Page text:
Seattle Police have released new details in what appears to have been a freak drive-by shooting incident on Capitol Hill early Sunday in which a man was hit by a bullet after hearing gunfire outside his E Denny Way apartment building
CHS reported on the incident over the Presidents Day weekend but SPD has now released its report on the strange shooting in the 600 block of E Denny Way and the apartment dweller’s unlucky brush with a bullet.
As we previously reported, the victim told police he heard gunfire in the street below his apartment just after 1 AM and went to the window to see what was happening. As he turned, a bullet smashed through the glass and grazed his body, leaving a four inch-long wound along his rib cage:
“The bullet slug was embedded above the inside of the front door, approximately 1 inch above the door trim, and approximately 4 inches from the right side of the door,” police report. Continue reading
A movement of students calling for gun control reform following the country’s latest school mass shooting is inspiring a wave of walkouts and marches including one planned for Saturday, March 24th starting at Cal Anderson.
A Seattle component of the March for Our Lives effort is planning to gather on 11th Ave on March 24th for a march to Seattle Center. Everytown, a nonprofit dedicated to gun control and addressing gun violence led by Michael Bloomberg, is organizing the events:
Thoughts and prayers are not enough to honor the victims of gun violence. What we need now is action. On March 24, 2018, students will rally in Washington D.C and in local communities across the country to demand action from our leaders. Join us in the March For Our Lives, as we fight for an America that is free from gun violence.
A school day walkout, meanwhile, is being planned for Wednesday, March 14th as the organizers from the Women’s March movement plan to rally in cities across the country. Continue reading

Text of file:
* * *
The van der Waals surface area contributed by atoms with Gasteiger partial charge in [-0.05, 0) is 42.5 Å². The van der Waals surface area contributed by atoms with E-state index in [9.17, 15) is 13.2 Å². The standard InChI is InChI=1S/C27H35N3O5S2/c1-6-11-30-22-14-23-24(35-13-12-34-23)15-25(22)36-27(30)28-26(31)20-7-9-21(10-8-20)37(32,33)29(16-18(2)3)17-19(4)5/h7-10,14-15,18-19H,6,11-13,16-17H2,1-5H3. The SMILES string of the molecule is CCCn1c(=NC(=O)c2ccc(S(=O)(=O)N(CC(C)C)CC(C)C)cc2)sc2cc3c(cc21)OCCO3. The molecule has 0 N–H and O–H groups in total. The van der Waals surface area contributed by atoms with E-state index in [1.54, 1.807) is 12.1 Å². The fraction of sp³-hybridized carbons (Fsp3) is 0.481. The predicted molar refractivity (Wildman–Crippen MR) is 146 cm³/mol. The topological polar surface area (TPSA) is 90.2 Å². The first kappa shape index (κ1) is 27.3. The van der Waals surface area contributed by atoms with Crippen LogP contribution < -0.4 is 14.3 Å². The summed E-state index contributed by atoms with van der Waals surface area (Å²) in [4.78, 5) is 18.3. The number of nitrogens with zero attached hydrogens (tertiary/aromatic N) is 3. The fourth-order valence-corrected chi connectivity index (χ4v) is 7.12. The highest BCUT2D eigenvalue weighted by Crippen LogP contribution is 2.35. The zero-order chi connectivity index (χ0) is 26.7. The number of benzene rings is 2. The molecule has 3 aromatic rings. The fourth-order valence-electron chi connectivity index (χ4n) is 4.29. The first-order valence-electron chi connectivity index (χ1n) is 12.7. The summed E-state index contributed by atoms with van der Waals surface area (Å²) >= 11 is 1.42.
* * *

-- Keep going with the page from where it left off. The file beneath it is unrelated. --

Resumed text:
Mixed in with strong statements on massive social issues and a look ahead at possible economic issues on the horizon, Seattle Mayor Jenny Durkan focused on three pillars for new initiatives in her first State of the City address Tuesday: jobs, education, and housing affordability.
“We believe we are all better off when prosperity is shared and is not just for the few,” Durkan said.
In her speech delivered at Rainier Beach High School, Durkan got the biggest round of applause for her new proposal to give free, year-round Orca transportation passes to all 15,000 high school students in the Seattle Public School system. Passes are currently provided by SPS to high school students who live farther than 2 miles from school and to about 3,000 income-eligible middle school and high school students. By fall, Durkan’s plan calls for King County Metro and the Seattle Department of Transportation to fund the new program. UPDATE: To clarify, the new initiative would fund cards for about 7,000 students not currently covered by the other programs.
Durkan also touted her Seattle Promise proposal to provide graduating Seattle public high school graduate free tuition to state community and technical colleges. Continue reading
Capitol Hill’s Century Ballroom might not be the first place you’d think of to make a donation but the Odd Fellows building dancehall was host to a special blood drive Monday.
The drive came as Century owner Halle Kuperman wanted a unique way to begin the ballroom’s 21st year of business. “I now know why it’s so important to give blood if you can; because many cannot,” Kuperman wrote. “There are some restrictions for sure, but not everyone who has a tattoo or piercing or is gay, or has traveled, etc. is excluded.” Last year, CHS wrote about Century Ballroom marking 20 years of dance on Capitol Hill.
The drive with Bloodworks Northwest comes as older donors have aged and younger generations are much less likely to donate blood.
“Like dance, giving blood is a community need,” Kuperman said.
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Durkan and Taylor on a neighborhood small business tour in November (Image: CHS)
After Amazon announced it was going to open a second headquarters, the Seattle City Council decided it needed to start meeting with the behemoth corporation, carefully orchestrating who would attend so they didn’t run afoul of open meetings laws.
Small businesses around town haven’t yet gotten the same sort of attention.
“I feel like small business has lost its voice in this city over the last few years,” said Tracy Taylor of Capitol Hill’s Elliott Bay Book Company.